Royal Commission report day 11 page 3
The Royal Commission evidence for 12/4/1881
(see also introduction to day 11)
Superintendent Sadleir giving evidence
2011 Had you any information of the wires being intact from two o'clock up to the time of your starting to Albury?— I cannot say; I will find out. I may say that Mr. Nicolson was very tired at this time, and lay down and fell asleep, I think almost immediately on getting into the train. I was a little uneasy myself, I confess, on the road, but once the train started we had no chance of getting back. When at Albury about midnight , we got word of the Euroa bank robbery. I started, by Mr. Nicolson's direction, across to Wodonga, and got ready a special train. I think it was about half-past two when we started, and got to Wangaratta very early in the morning. I got out at Wangaratta, leaving Mr. Nicolson to go on. This was in the morning of the 11th December 1878 . I got together a party of police and struck across from Wangaratta by Glenrowan, under the Warby ranges to near Lake Rowan . I had one or two trackers with us, and we expected to get any tracks the Kellys might have made on the way from Euroa to some of their old haunts. We did find a track which was quite fresh during the previous night or very early that morning, but the trackers just led us perhaps twenty or thirty yards, and would not or could not follow it any further. I went in with some of the constables into the scrub ahead of where the tracks were stopped, in case there was any ambush there, but there was no use trying to work the tracker; we could get him to go no further. It was our purpose to get to a farm house near Lake Rowan , to a friend of the Kellys, and to watch it during the night. The constable who was leading us could not find it with any certainty.
2012 What was the impression on your mind with reference to the conduct of the black tracker at that time—you said he would not or could not follow the track?— We could not make them out. The tracks were plain before us, and yet he would not follow or could not.
2013 The question is, what was your impression?— That is it; we could not make out how the man could not follow out the tracks that were seen by us
2014 That he did not wish to?— Yes, that is it, judging by knowledge gained since.
2015 Those were not Queensland men?— No, Coranderrk or any man we could pick up. On the morning of the 12th we searched this place that we went towards on the previous day, first examining all round for any tracks that might be suspicious.
2016 That was the place you could not find the previous day?— Yes; we found it in the morning at daybreak, but discovered nothing at all. Up to this time I cannot call to mind any rumor of any bank being threatened by the outlaws, or anything at all to that effect.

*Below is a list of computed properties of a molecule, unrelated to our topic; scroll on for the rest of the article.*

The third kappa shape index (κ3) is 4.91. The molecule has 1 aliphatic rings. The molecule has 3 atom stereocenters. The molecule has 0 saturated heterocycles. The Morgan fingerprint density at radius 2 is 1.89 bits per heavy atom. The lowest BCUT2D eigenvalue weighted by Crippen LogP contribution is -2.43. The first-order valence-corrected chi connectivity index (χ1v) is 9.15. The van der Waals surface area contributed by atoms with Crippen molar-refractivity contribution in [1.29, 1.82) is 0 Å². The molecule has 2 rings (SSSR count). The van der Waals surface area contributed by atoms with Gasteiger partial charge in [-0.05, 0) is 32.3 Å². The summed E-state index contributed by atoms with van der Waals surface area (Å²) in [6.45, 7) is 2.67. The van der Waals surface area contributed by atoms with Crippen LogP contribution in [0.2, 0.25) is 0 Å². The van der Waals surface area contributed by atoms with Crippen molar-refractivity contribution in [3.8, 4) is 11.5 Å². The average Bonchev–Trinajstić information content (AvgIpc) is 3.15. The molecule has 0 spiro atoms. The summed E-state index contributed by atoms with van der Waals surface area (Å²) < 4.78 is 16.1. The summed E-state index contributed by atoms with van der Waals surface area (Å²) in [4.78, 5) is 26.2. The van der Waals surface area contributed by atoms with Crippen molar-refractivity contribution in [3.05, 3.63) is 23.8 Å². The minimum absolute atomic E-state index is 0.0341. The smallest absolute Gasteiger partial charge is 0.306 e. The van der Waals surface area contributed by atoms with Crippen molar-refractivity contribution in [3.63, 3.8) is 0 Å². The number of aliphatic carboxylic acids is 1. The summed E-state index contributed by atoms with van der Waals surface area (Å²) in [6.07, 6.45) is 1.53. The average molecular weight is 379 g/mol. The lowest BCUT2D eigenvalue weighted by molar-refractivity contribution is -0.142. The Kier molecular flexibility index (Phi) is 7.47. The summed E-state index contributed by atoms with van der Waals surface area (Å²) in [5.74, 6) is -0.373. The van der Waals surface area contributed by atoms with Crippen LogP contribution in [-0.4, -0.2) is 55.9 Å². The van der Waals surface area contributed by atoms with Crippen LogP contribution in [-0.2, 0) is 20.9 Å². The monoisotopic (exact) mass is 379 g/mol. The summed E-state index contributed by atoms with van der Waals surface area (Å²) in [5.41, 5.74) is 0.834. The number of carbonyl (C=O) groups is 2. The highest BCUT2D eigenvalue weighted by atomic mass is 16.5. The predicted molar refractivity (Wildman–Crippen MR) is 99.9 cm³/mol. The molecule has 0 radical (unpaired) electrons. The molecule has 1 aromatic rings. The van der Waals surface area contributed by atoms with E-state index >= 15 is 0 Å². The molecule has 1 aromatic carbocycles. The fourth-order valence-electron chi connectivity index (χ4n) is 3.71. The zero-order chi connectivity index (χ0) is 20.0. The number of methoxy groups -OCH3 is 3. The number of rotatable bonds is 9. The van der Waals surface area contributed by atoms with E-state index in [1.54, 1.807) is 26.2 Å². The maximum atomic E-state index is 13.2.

2018 Up to the 11th or 12th of October?— Yes.
2019 You want to say that as far as you are concerned that information referred to by Mr. Hare. Did not reach you?— Yes.
2020 You had no knowledge of it in your district?— No.
2021 Have you read this portion of Captain Standish's evidence (question 19)— “About a fortnight before the Euroa bank was stuck up, in December 1878, I received information from Mr. Nicolson that a bank would be probably stuck up in the North-Eastern district”; you gave Captain Standish no information of that?— No; I never heard of that before till I saw the evidence.
2022 Did you receive any orders from Captain Standish to take steps before the 10th November to protect banks in your district?— No; I asked for more police to carry on the work, and he (Captain Standish) refused them. As early as November 4th I had a telegram from him to say, “Now surely you have enough,” and a letter on that or the following, day to the same effect.
2023 If you notice below there the 23rd question in Captain Standish's evidence— “That warning was simply conveyed to Superintendent Hare and Inspector Green, believing that Superintendent Nicolson having given the information, would take the necessary steps himself?— Yes.” You knew nothing whatever about that?— I knew nothing whatever about that information, and I am quite sure from Captain Standish's conversation afterwards that that evidence is in error. There were over forty banks in the district, and it would have taken us so extra men to put on; and after the Euroa bank was robbed there were over 100 men employed extra to the men employed searching for the Kellys.
2024 Did the banks contribute anything, to your knowledge, towards the expenses?— Not a penny that I am aware of. Some of them provided a room here and there. Captain Standish arrived at Benalla on the 12th December, that is two days after the bank robbery, and Mr. Hare on the following day. Even then there were rumors of the Kellys being seen in various different parts of the country, and this gave us no end of trouble.
2025 Before you leave that, did you ever find out whom that information came from that you went to Albury on?— Yes, I know all about that, that is before the Commission. There was a considerable increase to the police at this time, and also I think some forty artillery men. At every bank in the small towns two or three constables were placed on guard; there were three detectives sent up, the best men they could find, and search parties were started from time to time. Now I may speak particularly of my own share in the evidence. Early in December or January I provided a couple of private agents, men whom I knew.....
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